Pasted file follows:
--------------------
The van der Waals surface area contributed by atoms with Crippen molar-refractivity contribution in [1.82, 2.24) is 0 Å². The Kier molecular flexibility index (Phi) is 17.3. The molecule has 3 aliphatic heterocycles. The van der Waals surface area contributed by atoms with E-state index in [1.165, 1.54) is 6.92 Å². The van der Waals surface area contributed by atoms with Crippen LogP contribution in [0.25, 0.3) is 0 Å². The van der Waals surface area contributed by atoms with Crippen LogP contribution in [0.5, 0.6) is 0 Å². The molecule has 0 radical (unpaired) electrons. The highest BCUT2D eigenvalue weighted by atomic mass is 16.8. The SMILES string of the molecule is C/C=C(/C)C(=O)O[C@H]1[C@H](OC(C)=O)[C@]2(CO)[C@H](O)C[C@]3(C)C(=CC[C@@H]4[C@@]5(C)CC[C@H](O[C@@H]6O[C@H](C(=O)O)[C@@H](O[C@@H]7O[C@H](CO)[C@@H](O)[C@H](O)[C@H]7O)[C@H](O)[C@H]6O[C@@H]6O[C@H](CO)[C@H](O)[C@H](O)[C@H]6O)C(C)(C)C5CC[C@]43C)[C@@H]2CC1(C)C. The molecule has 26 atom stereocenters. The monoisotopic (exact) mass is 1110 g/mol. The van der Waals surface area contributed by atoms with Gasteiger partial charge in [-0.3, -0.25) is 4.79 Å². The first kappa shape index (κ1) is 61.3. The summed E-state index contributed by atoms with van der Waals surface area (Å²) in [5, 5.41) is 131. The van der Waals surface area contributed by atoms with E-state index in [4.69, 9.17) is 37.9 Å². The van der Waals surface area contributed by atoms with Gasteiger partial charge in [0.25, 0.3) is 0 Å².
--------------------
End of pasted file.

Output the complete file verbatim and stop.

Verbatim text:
The van der Waals surface area contributed by atoms with Crippen molar-refractivity contribution in [1.82, 2.24) is 0 Å². The Kier molecular flexibility index (Phi) is 17.3. The molecule has 3 aliphatic heterocycles. The van der Waals surface area contributed by atoms with E-state index in [1.165, 1.54) is 6.92 Å². The van der Waals surface area contributed by atoms with Crippen LogP contribution in [0.25, 0.3) is 0 Å². The van der Waals surface area contributed by atoms with Crippen LogP contribution in [0.5, 0.6) is 0 Å². The molecule has 0 radical (unpaired) electrons. The highest BCUT2D eigenvalue weighted by atomic mass is 16.8. The SMILES string of the molecule is C/C=C(/C)C(=O)O[C@H]1[C@H](OC(C)=O)[C@]2(CO)[C@H](O)C[C@]3(C)C(=CC[C@@H]4[C@@]5(C)CC[C@H](O[C@@H]6O[C@H](C(=O)O)[C@@H](O[C@@H]7O[C@H](CO)[C@@H](O)[C@H](O)[C@H]7O)[C@H](O)[C@H]6O[C@@H]6O[C@H](CO)[C@H](O)[C@H](O)[C@H]6O)C(C)(C)C5CC[C@]43C)[C@@H]2CC1(C)C. The molecule has 26 atom stereocenters. The monoisotopic (exact) mass is 1110 g/mol. The van der Waals surface area contributed by atoms with Gasteiger partial charge in [-0.3, -0.25) is 4.79 Å². The first kappa shape index (κ1) is 61.3. The summed E-state index contributed by atoms with van der Waals surface area (Å²) in [5, 5.41) is 131. The van der Waals surface area contributed by atoms with E-state index in [4.69, 9.17) is 37.9 Å². The van der Waals surface area contributed by atoms with Gasteiger partial charge in [0.25, 0.3) is 0 Å².